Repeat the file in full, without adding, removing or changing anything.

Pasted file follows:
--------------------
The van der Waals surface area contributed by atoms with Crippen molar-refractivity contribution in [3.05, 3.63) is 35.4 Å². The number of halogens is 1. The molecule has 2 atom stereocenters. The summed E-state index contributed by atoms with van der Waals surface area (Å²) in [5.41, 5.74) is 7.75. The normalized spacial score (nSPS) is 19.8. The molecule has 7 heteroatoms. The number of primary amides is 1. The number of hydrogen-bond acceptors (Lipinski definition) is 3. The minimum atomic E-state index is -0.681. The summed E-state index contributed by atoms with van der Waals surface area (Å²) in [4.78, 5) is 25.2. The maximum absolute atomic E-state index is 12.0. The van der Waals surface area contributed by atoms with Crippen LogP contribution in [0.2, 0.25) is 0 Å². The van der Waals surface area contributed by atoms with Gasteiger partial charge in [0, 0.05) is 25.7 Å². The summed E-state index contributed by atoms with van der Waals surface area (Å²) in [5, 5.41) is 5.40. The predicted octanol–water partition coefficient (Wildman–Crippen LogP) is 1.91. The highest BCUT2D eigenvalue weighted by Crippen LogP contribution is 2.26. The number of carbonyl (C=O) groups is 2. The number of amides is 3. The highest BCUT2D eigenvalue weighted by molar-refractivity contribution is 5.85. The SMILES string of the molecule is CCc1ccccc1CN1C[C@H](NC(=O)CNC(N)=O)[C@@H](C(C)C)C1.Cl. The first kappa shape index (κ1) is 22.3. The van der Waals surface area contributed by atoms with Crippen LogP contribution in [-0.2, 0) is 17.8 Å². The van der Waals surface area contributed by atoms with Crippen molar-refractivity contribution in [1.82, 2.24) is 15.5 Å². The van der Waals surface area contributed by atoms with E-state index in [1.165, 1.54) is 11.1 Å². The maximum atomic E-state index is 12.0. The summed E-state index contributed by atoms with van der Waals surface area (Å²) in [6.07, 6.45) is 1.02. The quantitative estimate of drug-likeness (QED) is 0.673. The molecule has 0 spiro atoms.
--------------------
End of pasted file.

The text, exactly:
The van der Waals surface area contributed by atoms with Crippen molar-refractivity contribution in [3.05, 3.63) is 35.4 Å². The number of halogens is 1. The molecule has 2 atom stereocenters. The summed E-state index contributed by atoms with van der Waals surface area (Å²) in [5.41, 5.74) is 7.75. The normalized spacial score (nSPS) is 19.8. The molecule has 7 heteroatoms. The number of primary amides is 1. The number of hydrogen-bond acceptors (Lipinski definition) is 3. The minimum atomic E-state index is -0.681. The summed E-state index contributed by atoms with van der Waals surface area (Å²) in [4.78, 5) is 25.2. The maximum absolute atomic E-state index is 12.0. The van der Waals surface area contributed by atoms with Crippen LogP contribution in [0.2, 0.25) is 0 Å². The van der Waals surface area contributed by atoms with Gasteiger partial charge in [0, 0.05) is 25.7 Å². The summed E-state index contributed by atoms with van der Waals surface area (Å²) in [5, 5.41) is 5.40. The predicted octanol–water partition coefficient (Wildman–Crippen LogP) is 1.91. The highest BCUT2D eigenvalue weighted by Crippen LogP contribution is 2.26. The number of carbonyl (C=O) groups is 2. The number of amides is 3. The highest BCUT2D eigenvalue weighted by molar-refractivity contribution is 5.85. The SMILES string of the molecule is CCc1ccccc1CN1C[C@H](NC(=O)CNC(N)=O)[C@@H](C(C)C)C1.Cl. The first kappa shape index (κ1) is 22.3. The van der Waals surface area contributed by atoms with Crippen LogP contribution in [-0.2, 0) is 17.8 Å². The van der Waals surface area contributed by atoms with Crippen molar-refractivity contribution in [1.82, 2.24) is 15.5 Å². The van der Waals surface area contributed by atoms with E-state index in [1.165, 1.54) is 11.1 Å². The maximum atomic E-state index is 12.0. The summed E-state index contributed by atoms with van der Waals surface area (Å²) in [6.07, 6.45) is 1.02. The quantitative estimate of drug-likeness (QED) is 0.673. The molecule has 0 spiro atoms.